16 Dec 2022


The Impact of Population Growth on Human Development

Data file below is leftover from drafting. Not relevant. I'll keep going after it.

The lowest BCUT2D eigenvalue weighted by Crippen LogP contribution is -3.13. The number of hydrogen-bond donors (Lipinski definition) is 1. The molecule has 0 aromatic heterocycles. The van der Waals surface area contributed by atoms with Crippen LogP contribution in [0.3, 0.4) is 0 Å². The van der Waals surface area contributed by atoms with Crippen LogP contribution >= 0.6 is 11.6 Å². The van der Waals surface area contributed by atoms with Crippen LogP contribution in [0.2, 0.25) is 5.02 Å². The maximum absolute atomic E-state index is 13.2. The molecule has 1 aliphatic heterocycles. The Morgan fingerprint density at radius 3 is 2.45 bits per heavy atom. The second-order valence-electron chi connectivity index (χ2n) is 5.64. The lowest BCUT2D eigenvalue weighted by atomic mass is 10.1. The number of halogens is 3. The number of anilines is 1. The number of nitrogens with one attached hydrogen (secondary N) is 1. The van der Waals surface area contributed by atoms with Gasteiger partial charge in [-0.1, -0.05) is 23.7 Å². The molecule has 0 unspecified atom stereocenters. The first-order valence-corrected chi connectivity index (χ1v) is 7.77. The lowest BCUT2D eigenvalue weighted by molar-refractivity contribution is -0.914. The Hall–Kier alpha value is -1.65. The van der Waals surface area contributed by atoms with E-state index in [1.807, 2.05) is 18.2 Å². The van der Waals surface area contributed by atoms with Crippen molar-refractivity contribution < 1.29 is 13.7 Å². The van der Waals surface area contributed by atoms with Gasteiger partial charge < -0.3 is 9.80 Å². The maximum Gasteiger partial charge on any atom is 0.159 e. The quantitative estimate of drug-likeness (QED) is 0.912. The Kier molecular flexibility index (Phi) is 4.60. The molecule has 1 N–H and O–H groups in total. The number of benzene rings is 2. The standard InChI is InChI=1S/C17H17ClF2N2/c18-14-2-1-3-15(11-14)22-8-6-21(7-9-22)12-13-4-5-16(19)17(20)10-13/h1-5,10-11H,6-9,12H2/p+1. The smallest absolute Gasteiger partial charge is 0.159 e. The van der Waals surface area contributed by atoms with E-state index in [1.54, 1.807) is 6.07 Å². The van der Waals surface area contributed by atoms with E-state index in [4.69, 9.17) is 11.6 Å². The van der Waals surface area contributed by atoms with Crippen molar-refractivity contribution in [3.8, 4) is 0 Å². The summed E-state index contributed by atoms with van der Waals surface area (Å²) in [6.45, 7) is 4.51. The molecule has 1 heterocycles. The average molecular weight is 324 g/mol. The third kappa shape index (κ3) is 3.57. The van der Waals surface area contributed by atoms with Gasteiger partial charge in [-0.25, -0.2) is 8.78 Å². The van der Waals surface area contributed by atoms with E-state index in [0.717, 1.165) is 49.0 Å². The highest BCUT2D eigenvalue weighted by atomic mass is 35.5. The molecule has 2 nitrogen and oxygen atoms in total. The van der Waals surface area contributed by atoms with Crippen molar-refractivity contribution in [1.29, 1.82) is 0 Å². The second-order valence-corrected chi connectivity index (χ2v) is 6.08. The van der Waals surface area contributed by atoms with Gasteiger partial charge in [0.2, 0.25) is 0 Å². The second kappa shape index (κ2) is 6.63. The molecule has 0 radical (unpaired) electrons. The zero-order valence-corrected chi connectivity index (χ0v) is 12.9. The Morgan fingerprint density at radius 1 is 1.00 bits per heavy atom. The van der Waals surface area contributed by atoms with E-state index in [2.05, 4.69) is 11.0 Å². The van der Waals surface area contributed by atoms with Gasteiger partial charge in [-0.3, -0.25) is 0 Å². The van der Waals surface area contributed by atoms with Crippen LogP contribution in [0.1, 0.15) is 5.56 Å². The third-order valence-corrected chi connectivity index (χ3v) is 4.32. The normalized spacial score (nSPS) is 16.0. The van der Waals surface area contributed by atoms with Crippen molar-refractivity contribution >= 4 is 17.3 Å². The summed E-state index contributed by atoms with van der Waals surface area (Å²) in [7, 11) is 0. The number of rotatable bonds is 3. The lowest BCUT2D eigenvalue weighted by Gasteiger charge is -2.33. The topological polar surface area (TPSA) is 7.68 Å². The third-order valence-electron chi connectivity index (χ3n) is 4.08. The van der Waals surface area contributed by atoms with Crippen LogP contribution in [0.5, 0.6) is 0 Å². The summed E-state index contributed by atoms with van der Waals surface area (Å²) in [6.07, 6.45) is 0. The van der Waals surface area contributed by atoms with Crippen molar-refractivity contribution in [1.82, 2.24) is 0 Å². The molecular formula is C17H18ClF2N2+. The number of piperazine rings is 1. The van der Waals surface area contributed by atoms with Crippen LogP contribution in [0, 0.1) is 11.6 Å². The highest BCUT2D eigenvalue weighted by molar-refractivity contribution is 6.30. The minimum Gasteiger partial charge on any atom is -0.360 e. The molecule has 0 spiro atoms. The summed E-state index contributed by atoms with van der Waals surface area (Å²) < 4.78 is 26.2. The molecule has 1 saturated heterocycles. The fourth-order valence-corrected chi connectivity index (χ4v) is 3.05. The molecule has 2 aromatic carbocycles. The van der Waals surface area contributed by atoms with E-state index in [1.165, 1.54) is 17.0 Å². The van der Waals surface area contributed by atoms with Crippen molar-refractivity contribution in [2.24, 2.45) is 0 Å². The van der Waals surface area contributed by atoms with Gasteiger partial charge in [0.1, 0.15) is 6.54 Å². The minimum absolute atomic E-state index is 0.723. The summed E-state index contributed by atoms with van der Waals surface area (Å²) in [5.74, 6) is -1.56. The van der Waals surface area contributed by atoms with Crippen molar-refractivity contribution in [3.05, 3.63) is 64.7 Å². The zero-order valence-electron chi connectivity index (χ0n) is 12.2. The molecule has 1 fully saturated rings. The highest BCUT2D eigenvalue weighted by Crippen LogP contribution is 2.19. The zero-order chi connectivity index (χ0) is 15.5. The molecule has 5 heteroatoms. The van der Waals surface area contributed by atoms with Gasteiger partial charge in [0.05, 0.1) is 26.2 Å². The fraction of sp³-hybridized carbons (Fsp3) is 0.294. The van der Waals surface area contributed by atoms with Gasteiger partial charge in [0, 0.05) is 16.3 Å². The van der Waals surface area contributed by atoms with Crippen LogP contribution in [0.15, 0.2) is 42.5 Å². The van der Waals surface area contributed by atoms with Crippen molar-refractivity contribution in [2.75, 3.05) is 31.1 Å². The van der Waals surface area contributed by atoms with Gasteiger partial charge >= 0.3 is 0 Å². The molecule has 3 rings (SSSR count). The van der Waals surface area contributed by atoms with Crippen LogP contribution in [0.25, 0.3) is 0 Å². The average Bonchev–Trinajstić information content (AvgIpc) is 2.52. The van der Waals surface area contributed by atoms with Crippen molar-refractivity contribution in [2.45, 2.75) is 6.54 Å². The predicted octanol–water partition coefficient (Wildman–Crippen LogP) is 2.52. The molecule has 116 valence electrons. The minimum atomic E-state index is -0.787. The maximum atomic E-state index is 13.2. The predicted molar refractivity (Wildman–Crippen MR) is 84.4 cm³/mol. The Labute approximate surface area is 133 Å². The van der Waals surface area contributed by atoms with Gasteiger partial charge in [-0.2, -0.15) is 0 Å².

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Globally, there is an unprecedented increase in the human population. It is projected that by the year 2050, the world population will reach 9.7 billion by the year 2050 (UN, 2015). Against this background, the provision of quality life to the growing population is an issue of concern. This is because the natural resources upon which human beings depend are finite in nature. Therefore, with the rapidly growing population, sustainable provision of the required resources will be significantly affected. Pimentel et al. (2010) argue that human beings should limit the growth in population voluntarily as opposed to giving natural forces the power to reduce their numbers. This is due to the carrying capacity of the world’s natural resources that is limiting. One of the theories that best explain the relationship between man and the exploitation of resources is ‘the tragedy of the commons .’ Advanced by Garret Hardin, it refers to an economic theory in which individuals act in an independent manner as opposed to operating for the common good. Consequently, the depletion of resources is inevitable due to man’s free and uncontrolled quest for them. The tragedy of the commons, therefore, is an analysis of resource distribution and its impact on society. Most importantly, Hardin (2009) analysis the tragedy of the commons and its relation to population growth and damage to the natural environment. The tragedy is fuelled by the assumption that individual decisions are in essence beneficial for the whole society. In the case of grazing lands, each herdsman seeks to maximize the individual use of the common grazing lands. This results in an urge to increase the herd resulting in both positive and negative utilities. On the one hand, proceeds from the sale of the added animal are beneficial to the herdsman. On the other hand, the additional overgrazing resulting from the new animal is a negative utility. However, as opposed to the latter, this negative utility is shared by all herdsmen (Hardin, 2009). Consequently, all the herdsmen increase their herd in a bid to maximize their use of the common land thus accelerating the negative repercussions. It is this phenomenon that makes the ‘tragedy of commons’ an issue of concern since grazing resources are limited. Cox (2005) applies the same theory to the fishing industry. Demand for fish and fish products increases as the human population grows. Consequently, this fuels the need for more fish resulting in overfishing. Due to this, the different fish breeds are bound to plummet before their restocking. Conversely, environmental degradation arising from adverse anthropogenic activities is responsible for reducing the continental ice shelf. Thus, the depletion of the sturgeon fishery in the United States ( U . S ) exemplifies the effects of human-driven environmental pollution.